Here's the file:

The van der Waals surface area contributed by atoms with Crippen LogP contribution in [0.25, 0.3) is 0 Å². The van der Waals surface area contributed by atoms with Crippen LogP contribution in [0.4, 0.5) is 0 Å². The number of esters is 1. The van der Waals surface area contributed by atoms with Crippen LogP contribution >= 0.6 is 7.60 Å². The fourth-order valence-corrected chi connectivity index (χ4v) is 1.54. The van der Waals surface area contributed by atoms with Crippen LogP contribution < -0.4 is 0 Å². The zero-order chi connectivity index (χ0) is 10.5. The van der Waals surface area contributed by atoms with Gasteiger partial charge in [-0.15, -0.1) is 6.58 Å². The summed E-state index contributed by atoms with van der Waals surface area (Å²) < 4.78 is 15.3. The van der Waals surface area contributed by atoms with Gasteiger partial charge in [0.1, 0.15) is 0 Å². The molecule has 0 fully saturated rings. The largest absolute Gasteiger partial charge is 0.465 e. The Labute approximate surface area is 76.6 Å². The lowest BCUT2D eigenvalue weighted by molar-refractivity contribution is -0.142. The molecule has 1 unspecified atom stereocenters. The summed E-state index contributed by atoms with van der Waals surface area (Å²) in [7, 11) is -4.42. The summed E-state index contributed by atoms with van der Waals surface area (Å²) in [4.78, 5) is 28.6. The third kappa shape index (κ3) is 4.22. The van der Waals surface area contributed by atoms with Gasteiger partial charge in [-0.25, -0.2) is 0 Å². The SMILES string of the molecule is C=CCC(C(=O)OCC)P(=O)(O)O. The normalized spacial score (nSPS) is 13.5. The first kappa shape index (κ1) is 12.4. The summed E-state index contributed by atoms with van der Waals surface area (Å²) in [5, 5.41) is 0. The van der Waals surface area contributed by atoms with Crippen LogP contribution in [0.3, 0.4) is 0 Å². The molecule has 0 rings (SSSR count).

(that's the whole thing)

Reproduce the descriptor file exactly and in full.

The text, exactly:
The van der Waals surface area contributed by atoms with Crippen LogP contribution in [0.25, 0.3) is 0 Å². The van der Waals surface area contributed by atoms with Crippen LogP contribution in [0.4, 0.5) is 0 Å². The number of esters is 1. The van der Waals surface area contributed by atoms with Crippen LogP contribution >= 0.6 is 7.60 Å². The fourth-order valence-corrected chi connectivity index (χ4v) is 1.54. The van der Waals surface area contributed by atoms with Crippen LogP contribution < -0.4 is 0 Å². The zero-order chi connectivity index (χ0) is 10.5. The van der Waals surface area contributed by atoms with Gasteiger partial charge in [-0.15, -0.1) is 6.58 Å². The summed E-state index contributed by atoms with van der Waals surface area (Å²) < 4.78 is 15.3. The van der Waals surface area contributed by atoms with Gasteiger partial charge in [0.1, 0.15) is 0 Å². The molecule has 0 fully saturated rings. The largest absolute Gasteiger partial charge is 0.465 e. The Labute approximate surface area is 76.6 Å². The lowest BCUT2D eigenvalue weighted by molar-refractivity contribution is -0.142. The molecule has 1 unspecified atom stereocenters. The summed E-state index contributed by atoms with van der Waals surface area (Å²) in [7, 11) is -4.42. The summed E-state index contributed by atoms with van der Waals surface area (Å²) in [4.78, 5) is 28.6. The third kappa shape index (κ3) is 4.22. The van der Waals surface area contributed by atoms with Gasteiger partial charge in [-0.25, -0.2) is 0 Å². The SMILES string of the molecule is C=CCC(C(=O)OCC)P(=O)(O)O. The normalized spacial score (nSPS) is 13.5. The first kappa shape index (κ1) is 12.4. The summed E-state index contributed by atoms with van der Waals surface area (Å²) in [5, 5.41) is 0. The van der Waals surface area contributed by atoms with Crippen LogP contribution in [0.3, 0.4) is 0 Å². The molecule has 0 rings (SSSR count).